stock market going up 88.
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Israel's benchmark stock index rose Tuesday, rebounding from a three-month low, as shares of Israel Chemicals Ltd. and Delek Group Ltd. gained.
The TA-25 Index added 7.62, or 0.7 percent, to 1,058.78 at the close in Tel Aviv. The gauge lost 3.7% Monday to close at the lowest since April 19. Investors traded about NIS 2.13 billion of shares and convertibles.
Israel Chemicals, which extracts minerals from the Dead Sea to make fertilizers, climbed NIS 0.45, or 1.3%, to NIS 34.80. Delek Group, a holding company with stakes in energy and real estate, gained NIS 22.10, or 2.6%, to NIS 885.80.
Stocks rebounded from three weeks of declines, led by financial companies, on prospects that earnings at banks and brokerages will buoy shares battered by credit-market losses.
Merrill Lynch & Co. gained the most in almost a month on a UBS AG recommendation to buy the shares. UnitedHealth Group Inc., the biggest US health insurer, climbed after saying second-quarter earnings were higher than previously reported.
The Standard & Poor's 500 Index increased 10.66, or 0.7%, to 1,443.72 during late morning trading in New York. The Dow Jones Industrial Average rallied 93.81, or 0.7%, to 13,275.72 and the Nasdaq Composite Index added 5.99, or 0.2%, to 2,517.24.
Stocks fell on mounting concern that losses in the US mortgage market will erode economic growth and raise financing costs for companies.
UBS AG and Nordea Bank AB led a drop by financial shares.
The Dow Jones Stoxx 600 Index lost 0.9% to 368.72. All 18 industry groups fell except for drugmakers and chemical companies. The Stoxx 50 slid 0.7%, while the Euro Stoxx 50, a measure for the euro region, declined 0.6%.
National benchmarks retreated in all of the 17 western European markets that were open except Germany. France's CAC 40 slid 1.2% and the UK's FTSE 100 declined 0.6% to 6,189.10 while Germany's DAX added 0.1%.
Stocks fell, extending a rout that wiped $2.66 trillion from global equities, on concern losses in the US subprime mortgage market will slow economic growth and drive up financing costs.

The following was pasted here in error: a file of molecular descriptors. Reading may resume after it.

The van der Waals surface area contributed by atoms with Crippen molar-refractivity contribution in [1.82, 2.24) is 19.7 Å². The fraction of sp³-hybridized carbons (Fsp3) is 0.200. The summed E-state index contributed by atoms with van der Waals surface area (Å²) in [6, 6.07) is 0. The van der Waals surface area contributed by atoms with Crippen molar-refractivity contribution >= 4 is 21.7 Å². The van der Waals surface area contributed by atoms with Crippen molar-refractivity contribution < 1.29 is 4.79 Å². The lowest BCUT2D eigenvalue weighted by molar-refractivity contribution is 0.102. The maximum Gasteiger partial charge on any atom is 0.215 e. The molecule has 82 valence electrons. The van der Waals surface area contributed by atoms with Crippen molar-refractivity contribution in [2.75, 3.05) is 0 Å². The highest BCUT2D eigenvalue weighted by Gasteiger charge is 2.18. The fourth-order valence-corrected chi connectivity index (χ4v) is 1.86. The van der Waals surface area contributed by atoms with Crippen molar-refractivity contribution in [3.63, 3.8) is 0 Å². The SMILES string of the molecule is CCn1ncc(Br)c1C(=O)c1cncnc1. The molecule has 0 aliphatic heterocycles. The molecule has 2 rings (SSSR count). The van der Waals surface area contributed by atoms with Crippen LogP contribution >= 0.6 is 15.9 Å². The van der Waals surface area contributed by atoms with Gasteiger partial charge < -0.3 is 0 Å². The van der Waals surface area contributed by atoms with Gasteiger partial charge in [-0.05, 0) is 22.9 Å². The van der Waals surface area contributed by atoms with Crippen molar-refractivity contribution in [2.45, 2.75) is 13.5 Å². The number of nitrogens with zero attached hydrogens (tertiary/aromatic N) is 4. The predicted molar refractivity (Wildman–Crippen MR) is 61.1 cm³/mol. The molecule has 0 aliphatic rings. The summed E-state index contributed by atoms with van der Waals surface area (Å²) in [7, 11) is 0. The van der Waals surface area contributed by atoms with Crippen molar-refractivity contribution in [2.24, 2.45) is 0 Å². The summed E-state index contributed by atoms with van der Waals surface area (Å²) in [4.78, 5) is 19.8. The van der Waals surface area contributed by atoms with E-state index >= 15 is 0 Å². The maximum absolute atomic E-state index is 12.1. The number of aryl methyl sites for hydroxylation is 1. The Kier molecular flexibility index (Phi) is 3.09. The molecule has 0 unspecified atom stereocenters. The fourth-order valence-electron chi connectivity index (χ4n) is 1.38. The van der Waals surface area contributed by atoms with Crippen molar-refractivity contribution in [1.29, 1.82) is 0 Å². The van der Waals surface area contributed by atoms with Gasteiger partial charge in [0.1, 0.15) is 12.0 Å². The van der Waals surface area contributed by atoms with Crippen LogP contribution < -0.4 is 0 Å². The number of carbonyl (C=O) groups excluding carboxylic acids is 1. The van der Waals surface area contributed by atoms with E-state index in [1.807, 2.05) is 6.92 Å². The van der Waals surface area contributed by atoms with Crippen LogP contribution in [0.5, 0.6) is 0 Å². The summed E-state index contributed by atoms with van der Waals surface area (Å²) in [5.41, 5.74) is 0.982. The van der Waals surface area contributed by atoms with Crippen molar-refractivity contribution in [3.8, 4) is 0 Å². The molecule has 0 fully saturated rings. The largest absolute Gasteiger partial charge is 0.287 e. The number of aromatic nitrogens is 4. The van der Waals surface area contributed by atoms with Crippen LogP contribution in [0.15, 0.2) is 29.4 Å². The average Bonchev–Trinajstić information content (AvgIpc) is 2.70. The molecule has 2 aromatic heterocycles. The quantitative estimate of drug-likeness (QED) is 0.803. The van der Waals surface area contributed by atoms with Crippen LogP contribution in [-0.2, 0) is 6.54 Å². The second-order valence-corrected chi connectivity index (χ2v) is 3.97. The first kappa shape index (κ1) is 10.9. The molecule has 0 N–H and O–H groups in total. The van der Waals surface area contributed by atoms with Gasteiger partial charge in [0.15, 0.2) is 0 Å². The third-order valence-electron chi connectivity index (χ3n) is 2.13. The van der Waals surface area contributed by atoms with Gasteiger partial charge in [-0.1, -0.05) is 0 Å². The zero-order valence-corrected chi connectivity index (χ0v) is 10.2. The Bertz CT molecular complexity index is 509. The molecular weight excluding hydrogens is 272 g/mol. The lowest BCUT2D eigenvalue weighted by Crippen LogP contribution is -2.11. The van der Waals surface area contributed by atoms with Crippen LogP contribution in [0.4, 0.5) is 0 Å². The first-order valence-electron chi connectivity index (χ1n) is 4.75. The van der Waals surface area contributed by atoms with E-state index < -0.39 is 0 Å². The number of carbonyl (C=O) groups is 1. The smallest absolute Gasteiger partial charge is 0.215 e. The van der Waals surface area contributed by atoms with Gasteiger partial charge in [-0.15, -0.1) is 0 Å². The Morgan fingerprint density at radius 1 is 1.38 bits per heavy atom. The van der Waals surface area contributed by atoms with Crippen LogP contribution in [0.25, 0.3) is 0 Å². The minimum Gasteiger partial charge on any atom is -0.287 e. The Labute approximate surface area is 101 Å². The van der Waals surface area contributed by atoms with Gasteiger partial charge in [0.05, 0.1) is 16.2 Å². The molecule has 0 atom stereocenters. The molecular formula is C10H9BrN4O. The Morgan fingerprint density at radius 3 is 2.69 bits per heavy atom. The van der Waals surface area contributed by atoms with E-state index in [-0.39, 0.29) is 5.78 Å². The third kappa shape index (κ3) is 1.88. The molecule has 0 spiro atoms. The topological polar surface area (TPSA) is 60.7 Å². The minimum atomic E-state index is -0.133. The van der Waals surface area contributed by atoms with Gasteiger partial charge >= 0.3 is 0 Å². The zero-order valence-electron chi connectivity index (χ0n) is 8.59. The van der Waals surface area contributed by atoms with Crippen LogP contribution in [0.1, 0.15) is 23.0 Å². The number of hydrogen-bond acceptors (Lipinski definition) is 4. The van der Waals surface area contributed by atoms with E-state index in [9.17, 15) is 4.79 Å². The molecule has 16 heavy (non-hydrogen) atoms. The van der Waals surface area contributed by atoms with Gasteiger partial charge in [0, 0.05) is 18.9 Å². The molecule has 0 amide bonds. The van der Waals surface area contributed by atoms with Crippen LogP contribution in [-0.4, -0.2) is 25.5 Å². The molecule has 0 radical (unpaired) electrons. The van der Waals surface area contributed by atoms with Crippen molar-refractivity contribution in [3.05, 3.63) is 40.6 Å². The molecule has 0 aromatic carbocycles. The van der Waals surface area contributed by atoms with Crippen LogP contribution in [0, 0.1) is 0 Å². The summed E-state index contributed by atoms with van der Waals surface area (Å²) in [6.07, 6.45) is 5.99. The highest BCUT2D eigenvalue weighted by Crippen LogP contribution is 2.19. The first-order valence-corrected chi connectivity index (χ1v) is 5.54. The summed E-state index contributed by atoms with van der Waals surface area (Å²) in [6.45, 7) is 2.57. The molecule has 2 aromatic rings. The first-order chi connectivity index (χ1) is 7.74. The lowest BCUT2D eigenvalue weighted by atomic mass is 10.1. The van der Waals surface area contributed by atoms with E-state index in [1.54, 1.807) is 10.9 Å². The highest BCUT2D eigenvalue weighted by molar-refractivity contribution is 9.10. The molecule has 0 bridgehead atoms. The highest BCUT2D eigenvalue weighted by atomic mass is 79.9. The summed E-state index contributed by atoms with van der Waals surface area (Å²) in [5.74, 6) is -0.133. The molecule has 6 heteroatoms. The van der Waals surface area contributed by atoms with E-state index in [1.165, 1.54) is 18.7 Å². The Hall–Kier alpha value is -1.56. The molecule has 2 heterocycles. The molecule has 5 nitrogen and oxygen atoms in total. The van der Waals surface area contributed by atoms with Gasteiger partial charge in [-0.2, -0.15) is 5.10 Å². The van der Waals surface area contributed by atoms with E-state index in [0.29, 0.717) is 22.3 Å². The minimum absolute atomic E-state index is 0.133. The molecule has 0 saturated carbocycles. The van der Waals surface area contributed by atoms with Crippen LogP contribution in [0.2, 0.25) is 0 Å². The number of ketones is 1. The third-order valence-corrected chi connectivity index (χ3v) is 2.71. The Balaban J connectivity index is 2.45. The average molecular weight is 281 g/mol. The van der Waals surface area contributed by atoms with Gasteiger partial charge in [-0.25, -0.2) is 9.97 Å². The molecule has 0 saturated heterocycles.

Macquarie Bank Ltd. and DBS Group Holdings Ltd. led declines by brokerages and banks. Sony Corp. fell after the yen rose to a four-month high as investors pared bets on assets funded with the currency. Treasuries climbed as investors sought the safety of government bonds over equities and corporate debt.
The Morgan Stanley Capital International Asia Pacific Index lost 1% to 151.32 at 6:21 p.m. in Tokyo. The benchmark has dropped 6.2% since closing at a record on July 24.
The drop has wiped out more than the combined market value of South Korea and Australia since this year's peak on July 23.
The Nikkei 225 Stock Average lost 0.4% to 16,914.46 in Japan while Singapore's Straits Times Index slid 3.7%.
Benchmarks in Hong Kong, Indonesia, Malaysia, the Philippines and Thailand dropped by more than 2%. Indexes slid elsewhere in the region, except in China, where the CSI 300 rose 2.3% to a record.
The shekel rose against the dollar to 4.3063 by 6:40 p.m. in Tel Aviv. The dollar fell against the euro and the yen Monday, continuing to react to last week's weaker-than-expected economic figures and fears over US housing market woes.
Investors were awaiting the Federal Reserve's interest-rate announcement on Tuesday. The Federal Open Market Committee is widely expected to leave the benchmark rate unchanged at 5.25%, but investors will scrutinize the accompanying statement for clues as to the direction of future rate moves. In New York trading, the dollar was quoted at 117.85 yen, compared with 118.02 yen late Friday. In intraday trading, the dollar had dropped to 117.16 yen, the lowest level since March 29. The euro stood at $1.3794, up from $1.3775, and down from an earlier two-week high of $1.3839.
Crude oil fell the most in almost two months in New York on concern the US economy will slow, reducing demand at a time of rising supplies.
Crude for September delivery declined $1.90, or 2.5%, to $73.58 a barrel during morning trading on the New York Mercantile Exchange, the biggest drop since June 8. Prices have fallen 6.6% since reaching a record $78.77 on August 1.
Gold fell in New York on speculation the dollar's decline will stall, reducing the appeal of the precious metal as an alternative investment.
Gold futures for December delivery fell $1.60, or 0.2%, to $682.80 an ounce on the Comex division of the NYMEX.